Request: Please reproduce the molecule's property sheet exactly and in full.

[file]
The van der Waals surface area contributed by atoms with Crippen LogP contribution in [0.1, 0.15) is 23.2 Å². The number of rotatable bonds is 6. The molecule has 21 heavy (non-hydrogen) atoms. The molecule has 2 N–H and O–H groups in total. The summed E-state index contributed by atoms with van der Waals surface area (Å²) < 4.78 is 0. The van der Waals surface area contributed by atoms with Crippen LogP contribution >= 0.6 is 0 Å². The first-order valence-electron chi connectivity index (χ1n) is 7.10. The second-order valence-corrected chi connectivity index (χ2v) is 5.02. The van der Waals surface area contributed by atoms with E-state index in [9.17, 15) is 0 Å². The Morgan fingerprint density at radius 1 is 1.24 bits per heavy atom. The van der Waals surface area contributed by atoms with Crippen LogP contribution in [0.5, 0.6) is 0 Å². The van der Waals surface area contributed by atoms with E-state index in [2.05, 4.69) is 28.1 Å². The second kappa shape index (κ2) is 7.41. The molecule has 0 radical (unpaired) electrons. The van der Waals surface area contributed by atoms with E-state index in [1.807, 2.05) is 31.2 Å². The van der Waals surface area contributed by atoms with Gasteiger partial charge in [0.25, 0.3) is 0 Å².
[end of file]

The van der Waals surface area contributed by atoms with Crippen LogP contribution in [0.1, 0.15) is 23.2 Å². The number of rotatable bonds is 6. The molecule has 21 heavy (non-hydrogen) atoms. The molecule has 2 N–H and O–H groups in total. The summed E-state index contributed by atoms with van der Waals surface area (Å²) < 4.78 is 0. The van der Waals surface area contributed by atoms with Crippen LogP contribution >= 0.6 is 0 Å². The first-order valence-electron chi connectivity index (χ1n) is 7.10. The second-order valence-corrected chi connectivity index (χ2v) is 5.02. The van der Waals surface area contributed by atoms with E-state index in [9.17, 15) is 0 Å². The Morgan fingerprint density at radius 1 is 1.24 bits per heavy atom. The van der Waals surface area contributed by atoms with Crippen LogP contribution in [0.5, 0.6) is 0 Å². The van der Waals surface area contributed by atoms with E-state index in [2.05, 4.69) is 28.1 Å². The second kappa shape index (κ2) is 7.41. The molecule has 0 radical (unpaired) electrons. The van der Waals surface area contributed by atoms with E-state index in [1.807, 2.05) is 31.2 Å². The van der Waals surface area contributed by atoms with Gasteiger partial charge in [0.25, 0.3) is 0 Å².